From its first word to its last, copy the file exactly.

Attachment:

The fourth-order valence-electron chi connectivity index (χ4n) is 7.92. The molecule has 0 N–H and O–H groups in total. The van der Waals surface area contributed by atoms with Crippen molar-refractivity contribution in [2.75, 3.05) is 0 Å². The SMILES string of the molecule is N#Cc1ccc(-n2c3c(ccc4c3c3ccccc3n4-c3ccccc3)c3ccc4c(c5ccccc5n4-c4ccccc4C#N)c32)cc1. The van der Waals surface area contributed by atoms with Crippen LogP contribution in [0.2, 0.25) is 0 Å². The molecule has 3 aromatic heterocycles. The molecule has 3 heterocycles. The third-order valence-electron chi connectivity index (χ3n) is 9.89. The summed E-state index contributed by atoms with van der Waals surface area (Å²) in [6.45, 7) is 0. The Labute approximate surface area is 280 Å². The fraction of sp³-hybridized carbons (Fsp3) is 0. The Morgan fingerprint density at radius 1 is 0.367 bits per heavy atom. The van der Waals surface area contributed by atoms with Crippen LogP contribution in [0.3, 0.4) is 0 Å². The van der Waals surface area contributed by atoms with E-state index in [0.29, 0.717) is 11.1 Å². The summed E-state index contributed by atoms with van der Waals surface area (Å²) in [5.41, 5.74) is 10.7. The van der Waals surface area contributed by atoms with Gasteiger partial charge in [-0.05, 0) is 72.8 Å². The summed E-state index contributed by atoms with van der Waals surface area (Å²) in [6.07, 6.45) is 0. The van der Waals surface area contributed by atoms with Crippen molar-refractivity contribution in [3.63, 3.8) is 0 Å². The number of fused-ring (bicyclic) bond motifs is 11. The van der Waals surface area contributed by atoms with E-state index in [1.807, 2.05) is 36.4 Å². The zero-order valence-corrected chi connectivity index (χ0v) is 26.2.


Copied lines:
The fourth-order valence-electron chi connectivity index (χ4n) is 7.92. The molecule has 0 N–H and O–H groups in total. The van der Waals surface area contributed by atoms with Crippen molar-refractivity contribution in [2.75, 3.05) is 0 Å². The SMILES string of the molecule is N#Cc1ccc(-n2c3c(ccc4c3c3ccccc3n4-c3ccccc3)c3ccc4c(c5ccccc5n4-c4ccccc4C#N)c32)cc1. The van der Waals surface area contributed by atoms with Crippen LogP contribution in [0.2, 0.25) is 0 Å². The molecule has 3 aromatic heterocycles. The molecule has 3 heterocycles. The third-order valence-electron chi connectivity index (χ3n) is 9.89. The summed E-state index contributed by atoms with van der Waals surface area (Å²) in [6.45, 7) is 0. The Labute approximate surface area is 280 Å². The fraction of sp³-hybridized carbons (Fsp3) is 0. The Morgan fingerprint density at radius 1 is 0.367 bits per heavy atom. The van der Waals surface area contributed by atoms with Crippen LogP contribution in [0.3, 0.4) is 0 Å². The van der Waals surface area contributed by atoms with E-state index in [0.29, 0.717) is 11.1 Å². The summed E-state index contributed by atoms with van der Waals surface area (Å²) in [5.41, 5.74) is 10.7. The van der Waals surface area contributed by atoms with Gasteiger partial charge in [-0.05, 0) is 72.8 Å². The summed E-state index contributed by atoms with van der Waals surface area (Å²) in [6.07, 6.45) is 0. The van der Waals surface area contributed by atoms with Crippen molar-refractivity contribution in [3.63, 3.8) is 0 Å². The number of fused-ring (bicyclic) bond motifs is 11. The van der Waals surface area contributed by atoms with E-state index in [1.807, 2.05) is 36.4 Å². The zero-order valence-corrected chi connectivity index (χ0v) is 26.2.